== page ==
Written byShubham Sharma
The vulnerability affects chips built over the last five years, but what makes the case even worse is the fact that the issue cannot be fixed, at least not completely.
Here's all you need to know about it.
As the researchers at Positive Technologies explained, a major security flaw is hard-coded in the boot ROM embedded inside Intel chips made over the last five years (except the latest 10th-generation processors).
They didn't share the specifics but claimed that the vulnerability can easily be exploited by hackers to break the silicon-based encryption, hardware authentication and modern DRM protection of the chips.
The researchers emphasized that the number of affected chips effectively puts hundreds of millions of computers, including personal and enterprise machines, at risk.
Now, this means that if the bug is exploited at a large scale, hackers can bypass encryption codes and quietly install malware capable of stealing passwords, spying, or stealing sensitive information - without letting the targets know.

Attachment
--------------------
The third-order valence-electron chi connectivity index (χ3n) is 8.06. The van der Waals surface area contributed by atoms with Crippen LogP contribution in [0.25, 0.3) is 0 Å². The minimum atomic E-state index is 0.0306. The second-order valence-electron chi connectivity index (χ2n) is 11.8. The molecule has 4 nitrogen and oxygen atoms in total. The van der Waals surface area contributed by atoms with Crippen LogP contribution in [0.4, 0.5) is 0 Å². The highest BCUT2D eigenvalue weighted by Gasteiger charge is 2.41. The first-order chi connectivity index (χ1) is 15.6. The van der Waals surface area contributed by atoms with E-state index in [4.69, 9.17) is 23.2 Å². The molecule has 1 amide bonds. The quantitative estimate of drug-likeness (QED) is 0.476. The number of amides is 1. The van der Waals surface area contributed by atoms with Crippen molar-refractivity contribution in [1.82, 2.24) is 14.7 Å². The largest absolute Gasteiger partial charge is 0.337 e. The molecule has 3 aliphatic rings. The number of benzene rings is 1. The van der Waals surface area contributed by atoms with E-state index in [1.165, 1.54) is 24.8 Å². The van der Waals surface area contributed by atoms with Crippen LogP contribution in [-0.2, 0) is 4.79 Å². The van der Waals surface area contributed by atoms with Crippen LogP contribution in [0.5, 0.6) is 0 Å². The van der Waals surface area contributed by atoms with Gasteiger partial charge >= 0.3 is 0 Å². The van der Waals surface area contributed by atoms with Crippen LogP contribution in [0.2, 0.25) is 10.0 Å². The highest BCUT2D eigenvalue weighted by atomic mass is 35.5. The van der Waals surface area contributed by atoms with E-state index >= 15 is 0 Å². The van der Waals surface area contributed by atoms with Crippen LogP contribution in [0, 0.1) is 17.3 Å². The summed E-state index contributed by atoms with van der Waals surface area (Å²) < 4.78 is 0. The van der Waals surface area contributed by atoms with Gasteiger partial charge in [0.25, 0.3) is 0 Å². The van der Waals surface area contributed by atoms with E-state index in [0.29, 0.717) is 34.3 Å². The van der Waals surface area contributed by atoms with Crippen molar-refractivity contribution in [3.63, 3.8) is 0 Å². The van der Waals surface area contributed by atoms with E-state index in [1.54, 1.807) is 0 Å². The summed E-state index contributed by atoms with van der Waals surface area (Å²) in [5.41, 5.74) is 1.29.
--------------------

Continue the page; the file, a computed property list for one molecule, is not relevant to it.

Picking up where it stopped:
"The scenario that Intel system architects, engineers...feared most is now a reality," says Positive Technologies' OS specialist Mark Ermolov. "This vulnerability jeopardizes everything Intel has done to build the root of trust and lay a solid security foundation on the company's platforms."
The flaw poses a major threat to PC security, and as it ties to the hardware, there is no way to fix the glitch completely.
Meanwhile, a spokesperson for Intel claimed that the company was aware of the issue last fall, and had issued a patch to partially address the problem and prevent the affected PCs from being compromised.
The spokesperson added that "while the company cannot secure hardcoded ROM [in billions of chips embedded] in existing computers, they are trying to devise patches that will quarantine all potential system attack targets" and eliminate the risk of hacks.
That said, it is worth noting that carrying out mass attacks using this vulnerability won't be that straight-forward for hackers.
Specifically, an attacker would need to have access to your local network or machine in order to exploit the bug and steal all the data.
Plus, they'd also have to extract an encrypted chipset key, which can block the attack.
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